In Julien Dossena’s capable hands, a cocktail of far-flung cultures was shaken, not stirred, making for one of the season’s best collections


The escapist mindset that’s shaping the season took a global turn in Paris this week, delivering bits and bobs taken from far-flung cultures and assembled in eclectic ways. That’s quite a hippie take on the art of dressing up — or down — and one that asks for unremitting control in order to avoid sloppy, lazy style propositions.

Control is exactly what Julien Dossena demonstrated at Paco Rabanne (click here to see the video), proving his worth as one of the very few auteurs among fashion’s new guard while delivering one of the season’s best collections. “It’s always the same Parisian girl, mixing men’s and women’s pieces. Now she is traveling: wherever she goes, she picks up something and adds it to her wardrobe,” Dossena explained backstage.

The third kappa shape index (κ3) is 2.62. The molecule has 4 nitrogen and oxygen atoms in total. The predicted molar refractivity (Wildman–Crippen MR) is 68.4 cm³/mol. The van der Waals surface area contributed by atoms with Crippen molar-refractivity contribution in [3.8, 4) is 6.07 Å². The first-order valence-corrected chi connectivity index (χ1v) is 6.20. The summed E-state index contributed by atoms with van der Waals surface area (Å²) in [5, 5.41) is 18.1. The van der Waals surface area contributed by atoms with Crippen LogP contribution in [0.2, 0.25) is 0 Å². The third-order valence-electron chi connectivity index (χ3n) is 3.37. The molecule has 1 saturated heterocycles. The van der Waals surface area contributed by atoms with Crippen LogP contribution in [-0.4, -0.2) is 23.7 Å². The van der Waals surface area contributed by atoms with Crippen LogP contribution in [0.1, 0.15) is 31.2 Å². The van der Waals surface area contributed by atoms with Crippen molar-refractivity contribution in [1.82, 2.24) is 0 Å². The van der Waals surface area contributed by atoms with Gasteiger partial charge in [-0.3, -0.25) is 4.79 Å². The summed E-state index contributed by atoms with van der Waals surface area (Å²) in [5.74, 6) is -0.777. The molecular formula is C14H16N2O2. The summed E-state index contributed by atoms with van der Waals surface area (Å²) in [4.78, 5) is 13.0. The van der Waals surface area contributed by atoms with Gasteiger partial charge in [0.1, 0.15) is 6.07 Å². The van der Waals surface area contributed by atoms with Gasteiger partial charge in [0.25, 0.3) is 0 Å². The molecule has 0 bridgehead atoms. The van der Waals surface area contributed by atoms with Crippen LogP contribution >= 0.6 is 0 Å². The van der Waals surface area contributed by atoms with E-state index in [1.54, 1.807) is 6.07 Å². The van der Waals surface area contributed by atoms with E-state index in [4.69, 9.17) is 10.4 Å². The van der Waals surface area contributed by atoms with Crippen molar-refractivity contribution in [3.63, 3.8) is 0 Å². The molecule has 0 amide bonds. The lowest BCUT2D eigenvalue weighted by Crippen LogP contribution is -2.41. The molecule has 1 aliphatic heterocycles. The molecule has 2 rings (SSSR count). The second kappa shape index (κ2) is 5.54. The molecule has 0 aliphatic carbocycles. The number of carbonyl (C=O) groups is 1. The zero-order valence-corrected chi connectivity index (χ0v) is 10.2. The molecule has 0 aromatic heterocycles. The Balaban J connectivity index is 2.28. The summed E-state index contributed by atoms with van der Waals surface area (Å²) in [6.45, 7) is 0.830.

The “picking up” was actually a lot more than a mere pillaging. Rather, it was an endless morphing. Shimmering sari silks turned into clean-cut tunics, while mannish trousers got a paper bag waist and a karate movement, and jeans got an opulent surface treatment. The layering was intense, but the effect was lightweight. A memorable punk-krishna collection from Jean Paul Gaultier from around 1994 came to mind.

In Dossena’s capable hands, the ingredients of the perfect vision of bohemia got shaken, not stirred, in angular ways, which is what made it all so fresh. Playing with this kind of multi-culti imagery can be a little bit tricky.

But Dossena managed to succeed because his approach to dressmaking is extremely rigorous. It felt indeed like he let go of any rigidity to embrace something more wild and free. Or, as a t-shirt on the catwalk stated aloud, “Lose yourself.” Indeed, and in the best way possible, Julien Dossena lost himself today, and scored.